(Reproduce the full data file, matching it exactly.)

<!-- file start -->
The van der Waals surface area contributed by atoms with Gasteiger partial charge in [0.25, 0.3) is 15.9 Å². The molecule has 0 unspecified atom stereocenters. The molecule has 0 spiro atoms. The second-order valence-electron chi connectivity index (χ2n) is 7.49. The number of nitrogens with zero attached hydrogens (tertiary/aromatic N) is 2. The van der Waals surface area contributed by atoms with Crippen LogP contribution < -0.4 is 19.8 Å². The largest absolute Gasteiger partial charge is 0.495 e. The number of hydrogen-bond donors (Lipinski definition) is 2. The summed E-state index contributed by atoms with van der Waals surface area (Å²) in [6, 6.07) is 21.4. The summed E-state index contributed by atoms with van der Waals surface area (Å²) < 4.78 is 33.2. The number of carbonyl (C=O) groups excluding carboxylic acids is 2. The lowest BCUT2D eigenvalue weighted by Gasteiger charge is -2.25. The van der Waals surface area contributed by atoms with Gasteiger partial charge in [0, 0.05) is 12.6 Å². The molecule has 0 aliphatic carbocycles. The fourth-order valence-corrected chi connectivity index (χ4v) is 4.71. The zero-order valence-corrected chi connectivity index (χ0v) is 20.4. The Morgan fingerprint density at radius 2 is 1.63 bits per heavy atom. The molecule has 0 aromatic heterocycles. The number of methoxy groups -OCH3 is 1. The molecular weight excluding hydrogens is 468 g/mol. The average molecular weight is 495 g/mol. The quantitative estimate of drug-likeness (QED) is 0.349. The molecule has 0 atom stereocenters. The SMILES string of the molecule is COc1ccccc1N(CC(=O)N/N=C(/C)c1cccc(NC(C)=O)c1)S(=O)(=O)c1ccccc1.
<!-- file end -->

The van der Waals surface area contributed by atoms with Gasteiger partial charge in [0.25, 0.3) is 15.9 Å². The molecule has 0 unspecified atom stereocenters. The molecule has 0 spiro atoms. The second-order valence-electron chi connectivity index (χ2n) is 7.49. The number of nitrogens with zero attached hydrogens (tertiary/aromatic N) is 2. The van der Waals surface area contributed by atoms with Crippen LogP contribution < -0.4 is 19.8 Å². The largest absolute Gasteiger partial charge is 0.495 e. The number of hydrogen-bond donors (Lipinski definition) is 2. The summed E-state index contributed by atoms with van der Waals surface area (Å²) in [6, 6.07) is 21.4. The summed E-state index contributed by atoms with van der Waals surface area (Å²) < 4.78 is 33.2. The number of carbonyl (C=O) groups excluding carboxylic acids is 2. The lowest BCUT2D eigenvalue weighted by Gasteiger charge is -2.25. The van der Waals surface area contributed by atoms with Gasteiger partial charge in [0, 0.05) is 12.6 Å². The molecule has 0 aliphatic carbocycles. The fourth-order valence-corrected chi connectivity index (χ4v) is 4.71. The zero-order valence-corrected chi connectivity index (χ0v) is 20.4. The Morgan fingerprint density at radius 2 is 1.63 bits per heavy atom. The molecule has 0 aromatic heterocycles. The number of methoxy groups -OCH3 is 1. The molecular weight excluding hydrogens is 468 g/mol. The average molecular weight is 495 g/mol. The quantitative estimate of drug-likeness (QED) is 0.349. The molecule has 0 atom stereocenters. The SMILES string of the molecule is COc1ccccc1N(CC(=O)N/N=C(/C)c1cccc(NC(C)=O)c1)S(=O)(=O)c1ccccc1.